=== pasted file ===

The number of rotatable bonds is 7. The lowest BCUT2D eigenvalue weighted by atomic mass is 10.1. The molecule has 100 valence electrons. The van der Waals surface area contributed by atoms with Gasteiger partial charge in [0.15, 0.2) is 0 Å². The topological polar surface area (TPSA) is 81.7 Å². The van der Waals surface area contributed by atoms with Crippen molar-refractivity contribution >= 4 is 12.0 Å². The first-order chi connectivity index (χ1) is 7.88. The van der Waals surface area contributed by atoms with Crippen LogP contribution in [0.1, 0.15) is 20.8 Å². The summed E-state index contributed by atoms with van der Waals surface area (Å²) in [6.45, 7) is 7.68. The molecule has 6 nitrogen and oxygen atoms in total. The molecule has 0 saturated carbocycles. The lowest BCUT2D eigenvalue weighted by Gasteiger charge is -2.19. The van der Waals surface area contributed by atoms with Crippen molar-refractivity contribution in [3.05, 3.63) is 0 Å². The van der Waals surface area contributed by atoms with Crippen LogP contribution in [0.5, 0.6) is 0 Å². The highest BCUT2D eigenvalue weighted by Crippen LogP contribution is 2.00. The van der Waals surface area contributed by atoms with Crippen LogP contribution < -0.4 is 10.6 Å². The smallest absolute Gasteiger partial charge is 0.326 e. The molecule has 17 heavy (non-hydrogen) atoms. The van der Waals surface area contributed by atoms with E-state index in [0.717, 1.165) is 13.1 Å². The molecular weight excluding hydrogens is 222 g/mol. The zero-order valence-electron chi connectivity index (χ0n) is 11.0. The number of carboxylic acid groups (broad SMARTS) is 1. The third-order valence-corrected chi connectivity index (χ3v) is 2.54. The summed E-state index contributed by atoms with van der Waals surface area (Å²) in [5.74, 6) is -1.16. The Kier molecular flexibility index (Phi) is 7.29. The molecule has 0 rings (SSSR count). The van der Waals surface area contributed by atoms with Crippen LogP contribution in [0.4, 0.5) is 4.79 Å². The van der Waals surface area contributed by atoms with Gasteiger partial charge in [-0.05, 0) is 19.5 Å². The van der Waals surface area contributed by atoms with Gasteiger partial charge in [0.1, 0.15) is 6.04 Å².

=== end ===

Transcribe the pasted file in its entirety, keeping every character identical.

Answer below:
The number of rotatable bonds is 7. The lowest BCUT2D eigenvalue weighted by atomic mass is 10.1. The molecule has 100 valence electrons. The van der Waals surface area contributed by atoms with Gasteiger partial charge in [0.15, 0.2) is 0 Å². The topological polar surface area (TPSA) is 81.7 Å². The van der Waals surface area contributed by atoms with Crippen molar-refractivity contribution >= 4 is 12.0 Å². The first-order chi connectivity index (χ1) is 7.88. The van der Waals surface area contributed by atoms with Crippen LogP contribution in [0.1, 0.15) is 20.8 Å². The summed E-state index contributed by atoms with van der Waals surface area (Å²) in [6.45, 7) is 7.68. The molecule has 6 nitrogen and oxygen atoms in total. The molecule has 0 saturated carbocycles. The lowest BCUT2D eigenvalue weighted by Gasteiger charge is -2.19. The van der Waals surface area contributed by atoms with Crippen molar-refractivity contribution in [3.05, 3.63) is 0 Å². The van der Waals surface area contributed by atoms with Crippen LogP contribution in [0.5, 0.6) is 0 Å². The highest BCUT2D eigenvalue weighted by Crippen LogP contribution is 2.00. The van der Waals surface area contributed by atoms with Crippen LogP contribution < -0.4 is 10.6 Å². The smallest absolute Gasteiger partial charge is 0.326 e. The molecule has 17 heavy (non-hydrogen) atoms. The van der Waals surface area contributed by atoms with E-state index in [0.717, 1.165) is 13.1 Å². The molecular weight excluding hydrogens is 222 g/mol. The zero-order valence-electron chi connectivity index (χ0n) is 11.0. The number of carboxylic acid groups (broad SMARTS) is 1. The third-order valence-corrected chi connectivity index (χ3v) is 2.54. The summed E-state index contributed by atoms with van der Waals surface area (Å²) in [5.74, 6) is -1.16. The Kier molecular flexibility index (Phi) is 7.29. The molecule has 0 rings (SSSR count). The van der Waals surface area contributed by atoms with Crippen LogP contribution in [0.4, 0.5) is 4.79 Å². The van der Waals surface area contributed by atoms with Gasteiger partial charge in [-0.05, 0) is 19.5 Å². The van der Waals surface area contributed by atoms with Gasteiger partial charge in [0.1, 0.15) is 6.04 Å².